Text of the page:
Biden administration vows to cease anti-satellite tests

The Biden administration yesterday announced that it is prohibiting the military from conducting any further anti-satellite tests that would result in the destruction of an orbiting target satellite.

The ban is focused entirely on preventing further space junk produced by such tests.

It … is extremely limited in scope to testing of direct ascent destructive ASAT missiles — a formulation that leaves open the possibility of using such ASATs in conflict, not to mention testing and use of a host of other types of both destructive (think directed energy) weapons and those such as jammers that create temporary disruptions to functionality.

The goal appears to be to encourage other nations, such as China and Russia, to agree to their own bans. Considering the present state of world tensions, I think that is a pie-in-the-sky expectation. Both Russia and China have made it clear they are pursuing this space military capability aggressively. Neither has indicated the slightest interest in backing off.

The result? The U.S. under our bankrupt establishment leadership has once again unilaterally weakened its capabilities to protect itself, even as other hostile powers work to become stronger. And I say “once again” because this has been the pattern from Washington and Europe now for five decades. Except for outsider Trump, all western leaders have repeatedly acted as if they lived in a fantasy world of unicorns and rainbows. Consider for example Europe’s decision in the past decade to rely on Russia energy. They now find themselves at Russia’s aggressive mercy.

This decision is another example of this pie-in-the-sky approach. Since every previous American anti-satellite test had aimed at satellites already about to burn up in the atmosphere, those tests produced no space junk. Thus, banning the military’s ability to conduct such tests has done nothing to reduce future junk. All it has done is tied the U.S.’s hands, under a fantasy that acting nice will somehow get the Russians and Chinese to do the same.

SpaceX goes full speed ahead on construction of Starship launchpad in Florida

Capitalism in space: Faced with regulatory delays caused by the Biden administration that are preventing further Starship launches from Boca Chica, SpaceX has accelerated construction of a new Starship launchpad at its facility in Florida.

Compared to SpaceX’s Starbase tower assembly [in Boca Chica], Florida Starship work appears to be proceeding at a similar pace. SpaceX began assembling the fourth Florida tower section about 30 days after starting the first, while Starbase took about 25 days to reach the same point. However, SpaceX does appear to be taking a slightly different approach for Pad 39A. On top of tower section assembly, SpaceX is constructing an extra four sets of the small concrete foundations and steel frames each tower section is assembled on, implying that Starship’s Florida launch tower could be almost entirely prefabricated before SpaceX begins to combine those sections.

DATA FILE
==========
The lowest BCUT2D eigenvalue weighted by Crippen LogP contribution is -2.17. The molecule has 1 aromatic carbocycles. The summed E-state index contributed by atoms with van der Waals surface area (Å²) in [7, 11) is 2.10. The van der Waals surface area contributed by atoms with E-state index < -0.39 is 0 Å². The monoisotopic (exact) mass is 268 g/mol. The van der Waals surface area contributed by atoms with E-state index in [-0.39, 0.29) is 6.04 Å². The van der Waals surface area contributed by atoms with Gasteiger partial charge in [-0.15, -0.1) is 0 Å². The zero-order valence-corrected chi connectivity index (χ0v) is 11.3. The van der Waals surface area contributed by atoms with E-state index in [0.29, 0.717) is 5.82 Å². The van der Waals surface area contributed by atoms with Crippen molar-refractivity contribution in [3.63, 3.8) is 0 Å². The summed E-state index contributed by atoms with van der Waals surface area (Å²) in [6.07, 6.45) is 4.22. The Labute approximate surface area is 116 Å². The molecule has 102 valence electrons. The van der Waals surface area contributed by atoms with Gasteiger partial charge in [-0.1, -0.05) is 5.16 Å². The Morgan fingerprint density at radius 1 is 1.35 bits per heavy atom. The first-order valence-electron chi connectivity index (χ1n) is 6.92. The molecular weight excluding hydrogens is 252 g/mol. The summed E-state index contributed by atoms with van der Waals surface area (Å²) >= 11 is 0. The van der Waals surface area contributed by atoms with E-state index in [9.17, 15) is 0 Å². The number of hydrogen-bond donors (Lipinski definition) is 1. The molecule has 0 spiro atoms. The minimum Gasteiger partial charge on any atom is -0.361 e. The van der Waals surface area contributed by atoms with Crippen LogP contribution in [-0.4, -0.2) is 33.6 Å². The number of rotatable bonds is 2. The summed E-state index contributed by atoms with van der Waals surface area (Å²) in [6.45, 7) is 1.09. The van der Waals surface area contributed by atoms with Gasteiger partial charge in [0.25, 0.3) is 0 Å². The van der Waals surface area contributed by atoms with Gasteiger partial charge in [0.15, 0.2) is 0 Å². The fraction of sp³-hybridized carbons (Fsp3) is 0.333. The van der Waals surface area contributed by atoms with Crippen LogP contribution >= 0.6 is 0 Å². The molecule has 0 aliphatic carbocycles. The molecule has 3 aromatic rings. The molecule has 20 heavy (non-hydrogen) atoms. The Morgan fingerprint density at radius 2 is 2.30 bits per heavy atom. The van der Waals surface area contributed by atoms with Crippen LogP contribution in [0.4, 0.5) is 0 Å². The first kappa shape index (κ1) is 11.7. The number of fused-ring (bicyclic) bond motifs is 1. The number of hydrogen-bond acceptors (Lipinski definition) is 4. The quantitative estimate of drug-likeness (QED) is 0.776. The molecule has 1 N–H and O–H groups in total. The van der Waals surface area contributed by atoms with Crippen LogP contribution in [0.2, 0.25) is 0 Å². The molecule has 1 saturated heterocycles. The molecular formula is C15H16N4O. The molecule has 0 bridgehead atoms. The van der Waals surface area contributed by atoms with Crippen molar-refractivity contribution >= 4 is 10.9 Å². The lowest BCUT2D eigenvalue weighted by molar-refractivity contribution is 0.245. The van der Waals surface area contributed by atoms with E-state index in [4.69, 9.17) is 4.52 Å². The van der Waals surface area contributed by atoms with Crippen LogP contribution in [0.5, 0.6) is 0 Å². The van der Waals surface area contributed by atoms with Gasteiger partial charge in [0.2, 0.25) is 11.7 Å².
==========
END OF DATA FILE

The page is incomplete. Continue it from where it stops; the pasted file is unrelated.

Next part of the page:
Meanwhile, Boca Chica remains blocked. While the FAA says it will issue approval of its environment reassessment by the end of this month, SpaceX would be foolish to believe this. It has become very clear that the Biden administration has so far allowed the federal bureaucracy free rein to obstruct SpaceX. For the company to think things will suddenly change now is to be living a fantasy. It must move forward to satisfy its investors.

Worsening the situation in Texas was the decision by the Army Corps of Engineers to suspend the permit process on a request by SpaceX to expand its Boca Chica facility. It appears SpaceX failed to provide the Corps some required information, possibility because the company sees no reason now to complete this expansion if the Biden administration is going to ban Starship launches from Texas.

Faced with this political situation, Texas governor Greg Abbott yesterday claimed he is fighting the stonewalling by the Biden administration, but provide no specifics:

“What I am going to do if Biden interferes with the ability of SpaceX to launch from Boca Chica; I am going to be working every step of the way to make sure that they are going to be able to launch from Boca Chica. We heard the vision from Mr. Patel himself about what they are working on and our job is to make sure they are able to achieve their vision. And I have worked with Elon Musk very closely with regard to Tesla and the Giga factory in Austin, Texas. And we will be working with him very closely, every step of the way in Boca Chica for the future of SpaceX. We want that future and that vision to come from Boca Chica, from Brownsville, Texas.”

Allow me to translate this political blather into plain English: “I can’t or won’t do anything, but I am now going to make a superficial claim of action so my Texas constituents won’t get angry at me.”

It appears more and more that the first orbital test flight of Starship will take place in Florida, not Texas. And if so, it will be delayed for at least another six months because of this government interference.

Breaking: Army Corp of Engineers suspends SpaceX’s Boca Chica permit process

We’re here to help you! According to this very short Bloomberg news report today, the Army Corp of Engineers has entirely suspended SpaceX’s Boca Chica permit process for expanding the facility.

The reason given is that SpaceX “failed to provide requested information.”